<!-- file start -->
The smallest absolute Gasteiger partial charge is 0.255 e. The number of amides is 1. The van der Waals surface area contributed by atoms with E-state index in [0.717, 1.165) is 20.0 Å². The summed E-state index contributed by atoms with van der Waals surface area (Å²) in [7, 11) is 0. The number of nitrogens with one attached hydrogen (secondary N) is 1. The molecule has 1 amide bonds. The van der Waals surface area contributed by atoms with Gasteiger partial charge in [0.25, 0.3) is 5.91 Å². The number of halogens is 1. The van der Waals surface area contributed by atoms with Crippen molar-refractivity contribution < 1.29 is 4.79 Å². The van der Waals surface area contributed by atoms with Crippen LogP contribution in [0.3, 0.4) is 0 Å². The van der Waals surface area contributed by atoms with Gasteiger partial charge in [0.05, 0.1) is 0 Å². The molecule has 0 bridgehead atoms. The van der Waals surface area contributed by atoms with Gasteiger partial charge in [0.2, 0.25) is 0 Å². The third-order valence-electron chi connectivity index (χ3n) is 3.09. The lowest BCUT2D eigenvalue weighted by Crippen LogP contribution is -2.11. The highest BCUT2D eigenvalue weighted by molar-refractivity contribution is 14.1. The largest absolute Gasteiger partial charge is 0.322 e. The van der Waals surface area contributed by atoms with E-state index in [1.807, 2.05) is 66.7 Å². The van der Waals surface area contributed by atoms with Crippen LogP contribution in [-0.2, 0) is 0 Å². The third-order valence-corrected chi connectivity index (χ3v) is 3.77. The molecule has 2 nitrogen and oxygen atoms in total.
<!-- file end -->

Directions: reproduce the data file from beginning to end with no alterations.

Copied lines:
The smallest absolute Gasteiger partial charge is 0.255 e. The number of amides is 1. The van der Waals surface area contributed by atoms with E-state index in [0.717, 1.165) is 20.0 Å². The summed E-state index contributed by atoms with van der Waals surface area (Å²) in [7, 11) is 0. The number of nitrogens with one attached hydrogen (secondary N) is 1. The molecule has 1 amide bonds. The van der Waals surface area contributed by atoms with Gasteiger partial charge in [0.25, 0.3) is 5.91 Å². The number of halogens is 1. The van der Waals surface area contributed by atoms with Crippen molar-refractivity contribution < 1.29 is 4.79 Å². The van der Waals surface area contributed by atoms with Crippen LogP contribution in [0.3, 0.4) is 0 Å². The van der Waals surface area contributed by atoms with Gasteiger partial charge in [0.05, 0.1) is 0 Å². The molecule has 0 bridgehead atoms. The van der Waals surface area contributed by atoms with Gasteiger partial charge in [0.2, 0.25) is 0 Å². The third-order valence-electron chi connectivity index (χ3n) is 3.09. The lowest BCUT2D eigenvalue weighted by Crippen LogP contribution is -2.11. The highest BCUT2D eigenvalue weighted by molar-refractivity contribution is 14.1. The largest absolute Gasteiger partial charge is 0.322 e. The van der Waals surface area contributed by atoms with E-state index in [1.807, 2.05) is 66.7 Å². The van der Waals surface area contributed by atoms with Crippen LogP contribution in [-0.2, 0) is 0 Å². The third-order valence-corrected chi connectivity index (χ3v) is 3.77. The molecule has 2 nitrogen and oxygen atoms in total.